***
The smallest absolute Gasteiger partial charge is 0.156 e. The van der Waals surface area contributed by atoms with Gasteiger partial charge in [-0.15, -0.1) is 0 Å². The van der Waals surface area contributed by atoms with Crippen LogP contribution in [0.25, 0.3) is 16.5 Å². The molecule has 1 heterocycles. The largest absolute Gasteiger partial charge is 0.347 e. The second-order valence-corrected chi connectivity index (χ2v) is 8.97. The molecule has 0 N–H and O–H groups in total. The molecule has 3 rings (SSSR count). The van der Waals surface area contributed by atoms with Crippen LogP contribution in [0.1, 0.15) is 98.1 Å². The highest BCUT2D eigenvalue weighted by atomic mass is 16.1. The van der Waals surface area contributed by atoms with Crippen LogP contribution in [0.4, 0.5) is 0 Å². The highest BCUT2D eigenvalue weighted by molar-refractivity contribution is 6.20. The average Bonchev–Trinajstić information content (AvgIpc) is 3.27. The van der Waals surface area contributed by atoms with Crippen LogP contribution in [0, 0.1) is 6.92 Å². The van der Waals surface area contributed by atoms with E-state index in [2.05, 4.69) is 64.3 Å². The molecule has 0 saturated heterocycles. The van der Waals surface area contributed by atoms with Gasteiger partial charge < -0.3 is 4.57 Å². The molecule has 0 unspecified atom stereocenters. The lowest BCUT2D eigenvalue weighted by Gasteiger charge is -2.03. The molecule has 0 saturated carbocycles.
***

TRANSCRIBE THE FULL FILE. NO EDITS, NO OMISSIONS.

The smallest absolute Gasteiger partial charge is 0.156 e. The van der Waals surface area contributed by atoms with Gasteiger partial charge in [-0.15, -0.1) is 0 Å². The van der Waals surface area contributed by atoms with Crippen LogP contribution in [0.25, 0.3) is 16.5 Å². The molecule has 1 heterocycles. The largest absolute Gasteiger partial charge is 0.347 e. The second-order valence-corrected chi connectivity index (χ2v) is 8.97. The molecule has 0 N–H and O–H groups in total. The molecule has 3 rings (SSSR count). The van der Waals surface area contributed by atoms with Crippen LogP contribution in [0.1, 0.15) is 98.1 Å². The highest BCUT2D eigenvalue weighted by atomic mass is 16.1. The van der Waals surface area contributed by atoms with Crippen LogP contribution in [0.4, 0.5) is 0 Å². The highest BCUT2D eigenvalue weighted by molar-refractivity contribution is 6.20. The average Bonchev–Trinajstić information content (AvgIpc) is 3.27. The van der Waals surface area contributed by atoms with Crippen LogP contribution in [0, 0.1) is 6.92 Å². The van der Waals surface area contributed by atoms with E-state index in [2.05, 4.69) is 64.3 Å². The molecule has 0 saturated heterocycles. The van der Waals surface area contributed by atoms with Gasteiger partial charge < -0.3 is 4.57 Å². The molecule has 0 unspecified atom stereocenters. The lowest BCUT2D eigenvalue weighted by Gasteiger charge is -2.03. The molecule has 0 saturated carbocycles.